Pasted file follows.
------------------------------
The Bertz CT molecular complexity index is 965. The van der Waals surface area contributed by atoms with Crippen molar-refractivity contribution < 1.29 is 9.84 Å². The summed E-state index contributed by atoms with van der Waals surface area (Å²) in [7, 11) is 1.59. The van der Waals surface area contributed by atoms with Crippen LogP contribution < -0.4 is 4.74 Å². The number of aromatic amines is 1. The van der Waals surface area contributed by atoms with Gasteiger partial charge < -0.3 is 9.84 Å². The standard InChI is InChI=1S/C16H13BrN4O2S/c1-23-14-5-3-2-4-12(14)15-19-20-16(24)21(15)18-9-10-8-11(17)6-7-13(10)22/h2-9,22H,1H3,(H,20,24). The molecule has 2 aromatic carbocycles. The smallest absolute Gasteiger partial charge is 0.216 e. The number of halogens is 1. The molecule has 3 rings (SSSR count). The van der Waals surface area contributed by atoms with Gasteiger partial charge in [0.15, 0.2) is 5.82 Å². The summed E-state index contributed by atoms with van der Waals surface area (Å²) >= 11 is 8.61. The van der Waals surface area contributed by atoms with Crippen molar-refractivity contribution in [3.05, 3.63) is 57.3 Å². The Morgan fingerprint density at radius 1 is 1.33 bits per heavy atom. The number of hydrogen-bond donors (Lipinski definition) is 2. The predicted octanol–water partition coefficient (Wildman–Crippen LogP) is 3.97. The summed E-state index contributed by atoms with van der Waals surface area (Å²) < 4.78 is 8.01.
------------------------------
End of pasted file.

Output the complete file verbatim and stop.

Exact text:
The Bertz CT molecular complexity index is 965. The van der Waals surface area contributed by atoms with Crippen molar-refractivity contribution < 1.29 is 9.84 Å². The summed E-state index contributed by atoms with van der Waals surface area (Å²) in [7, 11) is 1.59. The van der Waals surface area contributed by atoms with Crippen LogP contribution < -0.4 is 4.74 Å². The number of aromatic amines is 1. The van der Waals surface area contributed by atoms with Gasteiger partial charge < -0.3 is 9.84 Å². The standard InChI is InChI=1S/C16H13BrN4O2S/c1-23-14-5-3-2-4-12(14)15-19-20-16(24)21(15)18-9-10-8-11(17)6-7-13(10)22/h2-9,22H,1H3,(H,20,24). The molecule has 2 aromatic carbocycles. The smallest absolute Gasteiger partial charge is 0.216 e. The number of halogens is 1. The molecule has 3 rings (SSSR count). The van der Waals surface area contributed by atoms with Gasteiger partial charge in [0.15, 0.2) is 5.82 Å². The summed E-state index contributed by atoms with van der Waals surface area (Å²) >= 11 is 8.61. The van der Waals surface area contributed by atoms with Crippen molar-refractivity contribution in [3.05, 3.63) is 57.3 Å². The Morgan fingerprint density at radius 1 is 1.33 bits per heavy atom. The number of hydrogen-bond donors (Lipinski definition) is 2. The predicted octanol–water partition coefficient (Wildman–Crippen LogP) is 3.97. The summed E-state index contributed by atoms with van der Waals surface area (Å²) < 4.78 is 8.01.